College Football Players Get Employee Status

The National Labor Relations Board (“NLRB”) regional director Peter Sung Ohr recently ruled that a group of Northwestern University football players on scholarship are properly classified as employees of the university and thereby have rights to unionize and engage in collective bargaining.

The NLRB relied upon the common law definition of an employee and was not dissuaded by the lack of taxable income:

“an employee is a person who performs services for another under a contract of hire, subject to the other’s control or right of control, and in return for payment….The fact that the Employer does not treat these scholarships or stipends as taxable income is not dispositive of whether it is compensation.”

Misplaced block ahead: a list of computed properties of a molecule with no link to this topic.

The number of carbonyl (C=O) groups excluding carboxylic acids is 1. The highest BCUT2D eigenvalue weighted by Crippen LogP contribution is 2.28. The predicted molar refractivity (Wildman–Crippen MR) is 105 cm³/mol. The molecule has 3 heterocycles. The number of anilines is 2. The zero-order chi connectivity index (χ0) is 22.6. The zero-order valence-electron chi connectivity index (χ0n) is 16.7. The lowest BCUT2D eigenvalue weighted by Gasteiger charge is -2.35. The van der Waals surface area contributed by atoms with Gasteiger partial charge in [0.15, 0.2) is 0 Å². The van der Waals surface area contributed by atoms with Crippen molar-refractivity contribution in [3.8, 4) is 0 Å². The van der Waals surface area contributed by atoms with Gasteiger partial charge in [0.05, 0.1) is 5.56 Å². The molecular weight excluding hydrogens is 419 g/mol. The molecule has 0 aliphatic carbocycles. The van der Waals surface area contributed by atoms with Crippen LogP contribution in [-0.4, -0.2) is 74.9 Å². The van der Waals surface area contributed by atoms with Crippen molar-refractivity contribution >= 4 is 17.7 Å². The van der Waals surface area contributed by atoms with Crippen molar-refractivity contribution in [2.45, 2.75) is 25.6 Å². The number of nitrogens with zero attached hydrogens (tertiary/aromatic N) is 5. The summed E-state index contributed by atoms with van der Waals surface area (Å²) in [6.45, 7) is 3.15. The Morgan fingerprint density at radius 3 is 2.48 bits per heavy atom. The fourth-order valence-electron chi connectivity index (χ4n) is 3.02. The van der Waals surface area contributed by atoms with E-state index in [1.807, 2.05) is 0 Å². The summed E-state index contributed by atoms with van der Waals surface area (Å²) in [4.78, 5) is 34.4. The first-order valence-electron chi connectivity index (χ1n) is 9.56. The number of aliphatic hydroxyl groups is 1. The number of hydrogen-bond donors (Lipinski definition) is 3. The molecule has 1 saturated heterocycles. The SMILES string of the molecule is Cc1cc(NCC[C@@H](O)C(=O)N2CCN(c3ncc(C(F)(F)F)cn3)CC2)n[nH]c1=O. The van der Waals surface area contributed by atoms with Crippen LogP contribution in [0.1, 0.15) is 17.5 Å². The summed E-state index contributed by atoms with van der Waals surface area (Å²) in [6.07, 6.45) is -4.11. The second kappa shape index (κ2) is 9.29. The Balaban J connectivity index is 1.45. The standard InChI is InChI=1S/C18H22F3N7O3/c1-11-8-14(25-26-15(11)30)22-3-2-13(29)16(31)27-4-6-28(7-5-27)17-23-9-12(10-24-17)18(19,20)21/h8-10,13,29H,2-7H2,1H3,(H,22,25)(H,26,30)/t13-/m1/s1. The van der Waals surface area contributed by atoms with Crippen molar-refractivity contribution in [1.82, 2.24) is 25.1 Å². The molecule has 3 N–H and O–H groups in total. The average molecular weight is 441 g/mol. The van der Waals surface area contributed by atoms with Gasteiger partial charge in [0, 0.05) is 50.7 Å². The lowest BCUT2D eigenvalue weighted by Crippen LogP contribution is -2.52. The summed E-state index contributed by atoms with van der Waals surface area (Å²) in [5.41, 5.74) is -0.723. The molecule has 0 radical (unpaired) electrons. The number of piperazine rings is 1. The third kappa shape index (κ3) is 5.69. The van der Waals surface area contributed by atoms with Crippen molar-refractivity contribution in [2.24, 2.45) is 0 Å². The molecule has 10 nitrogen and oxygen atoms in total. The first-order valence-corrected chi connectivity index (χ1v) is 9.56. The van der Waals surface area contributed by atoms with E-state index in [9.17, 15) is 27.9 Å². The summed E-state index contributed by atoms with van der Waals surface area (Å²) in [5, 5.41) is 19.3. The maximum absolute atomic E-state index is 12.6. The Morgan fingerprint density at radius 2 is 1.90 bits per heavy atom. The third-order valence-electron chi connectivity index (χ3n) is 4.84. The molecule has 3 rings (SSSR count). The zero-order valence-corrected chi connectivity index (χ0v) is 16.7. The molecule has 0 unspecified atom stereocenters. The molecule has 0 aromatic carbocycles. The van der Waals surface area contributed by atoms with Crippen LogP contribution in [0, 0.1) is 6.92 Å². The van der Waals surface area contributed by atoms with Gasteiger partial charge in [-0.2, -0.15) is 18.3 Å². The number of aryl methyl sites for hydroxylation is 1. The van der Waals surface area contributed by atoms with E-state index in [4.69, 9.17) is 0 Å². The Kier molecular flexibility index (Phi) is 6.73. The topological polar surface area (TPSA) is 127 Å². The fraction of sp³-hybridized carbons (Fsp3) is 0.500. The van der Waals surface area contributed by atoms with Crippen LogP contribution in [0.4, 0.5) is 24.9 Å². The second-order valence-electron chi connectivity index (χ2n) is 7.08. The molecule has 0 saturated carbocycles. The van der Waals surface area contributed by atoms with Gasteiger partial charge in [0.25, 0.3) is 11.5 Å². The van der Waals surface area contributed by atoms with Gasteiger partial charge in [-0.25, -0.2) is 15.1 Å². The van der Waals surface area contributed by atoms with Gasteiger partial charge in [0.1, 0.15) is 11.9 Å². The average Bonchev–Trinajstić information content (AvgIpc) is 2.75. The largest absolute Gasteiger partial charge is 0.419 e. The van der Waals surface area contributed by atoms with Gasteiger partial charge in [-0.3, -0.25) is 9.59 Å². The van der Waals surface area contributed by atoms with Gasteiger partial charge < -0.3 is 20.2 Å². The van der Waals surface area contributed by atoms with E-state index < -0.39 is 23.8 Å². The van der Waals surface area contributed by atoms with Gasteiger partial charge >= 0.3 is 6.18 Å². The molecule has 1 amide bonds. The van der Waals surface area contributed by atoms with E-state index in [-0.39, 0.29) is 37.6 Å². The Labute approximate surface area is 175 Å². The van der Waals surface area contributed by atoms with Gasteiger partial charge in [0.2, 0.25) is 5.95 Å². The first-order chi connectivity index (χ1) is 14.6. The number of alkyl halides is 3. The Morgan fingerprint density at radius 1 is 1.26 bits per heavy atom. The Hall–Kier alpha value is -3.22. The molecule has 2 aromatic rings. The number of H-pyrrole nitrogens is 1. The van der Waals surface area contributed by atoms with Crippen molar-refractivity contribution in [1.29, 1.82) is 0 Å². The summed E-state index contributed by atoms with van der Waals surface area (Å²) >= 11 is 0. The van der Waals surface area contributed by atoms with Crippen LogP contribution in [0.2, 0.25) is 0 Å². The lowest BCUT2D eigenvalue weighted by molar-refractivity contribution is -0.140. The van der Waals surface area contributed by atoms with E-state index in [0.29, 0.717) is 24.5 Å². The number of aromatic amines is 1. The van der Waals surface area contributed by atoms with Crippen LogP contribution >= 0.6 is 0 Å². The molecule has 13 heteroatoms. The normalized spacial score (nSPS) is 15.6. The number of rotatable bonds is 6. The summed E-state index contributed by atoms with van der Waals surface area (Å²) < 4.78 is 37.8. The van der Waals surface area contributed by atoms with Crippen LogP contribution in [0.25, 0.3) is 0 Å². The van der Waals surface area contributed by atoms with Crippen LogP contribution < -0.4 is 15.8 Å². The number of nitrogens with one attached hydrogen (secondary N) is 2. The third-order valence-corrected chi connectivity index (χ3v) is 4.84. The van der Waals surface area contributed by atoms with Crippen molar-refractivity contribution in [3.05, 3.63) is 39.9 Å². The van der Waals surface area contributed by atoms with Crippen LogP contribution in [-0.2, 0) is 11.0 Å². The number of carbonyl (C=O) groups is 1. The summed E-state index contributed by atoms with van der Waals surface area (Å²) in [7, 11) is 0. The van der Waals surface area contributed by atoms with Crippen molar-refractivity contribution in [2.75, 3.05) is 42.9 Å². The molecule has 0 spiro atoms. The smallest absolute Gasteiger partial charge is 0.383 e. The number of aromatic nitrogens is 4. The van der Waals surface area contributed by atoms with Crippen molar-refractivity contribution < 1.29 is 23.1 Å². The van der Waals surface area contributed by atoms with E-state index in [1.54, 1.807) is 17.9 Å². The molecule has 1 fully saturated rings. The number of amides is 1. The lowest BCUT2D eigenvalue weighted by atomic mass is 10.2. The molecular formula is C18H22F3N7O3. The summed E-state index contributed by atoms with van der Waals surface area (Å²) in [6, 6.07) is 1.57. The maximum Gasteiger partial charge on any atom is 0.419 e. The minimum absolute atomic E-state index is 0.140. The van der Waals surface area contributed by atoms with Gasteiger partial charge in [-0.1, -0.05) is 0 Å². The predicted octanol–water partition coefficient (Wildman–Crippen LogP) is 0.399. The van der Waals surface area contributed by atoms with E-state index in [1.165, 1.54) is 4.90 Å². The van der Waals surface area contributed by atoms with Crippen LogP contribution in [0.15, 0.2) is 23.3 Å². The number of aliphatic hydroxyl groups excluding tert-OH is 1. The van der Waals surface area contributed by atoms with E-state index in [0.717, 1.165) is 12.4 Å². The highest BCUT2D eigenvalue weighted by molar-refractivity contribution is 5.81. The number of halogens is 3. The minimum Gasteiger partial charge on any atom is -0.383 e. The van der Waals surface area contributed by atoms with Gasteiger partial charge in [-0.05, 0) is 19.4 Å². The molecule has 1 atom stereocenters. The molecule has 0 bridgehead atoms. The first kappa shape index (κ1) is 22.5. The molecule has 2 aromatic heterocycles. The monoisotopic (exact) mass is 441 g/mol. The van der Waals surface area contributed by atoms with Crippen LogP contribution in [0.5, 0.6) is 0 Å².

It is not hard to see how college athletes receiving scholarships/stipends could fall within these guidelines.  The NLRB cited the factors that led to its ruling, including the contract (i.e. offer letter and Letter of Intent, compensation structure (i.e. the scholarships), the regimented time devoted to football (40-60 hours per week), and other indications of overall control exerted by the school and the coaches (such as requiring approval for outside employment, housing, social media, etc.).  As a result, the NLRB found that the players were not “primarily students” and the compensation was not financial aid.  This related article contains more information regarding the fight over employee classification and the economics of collegiate sports.

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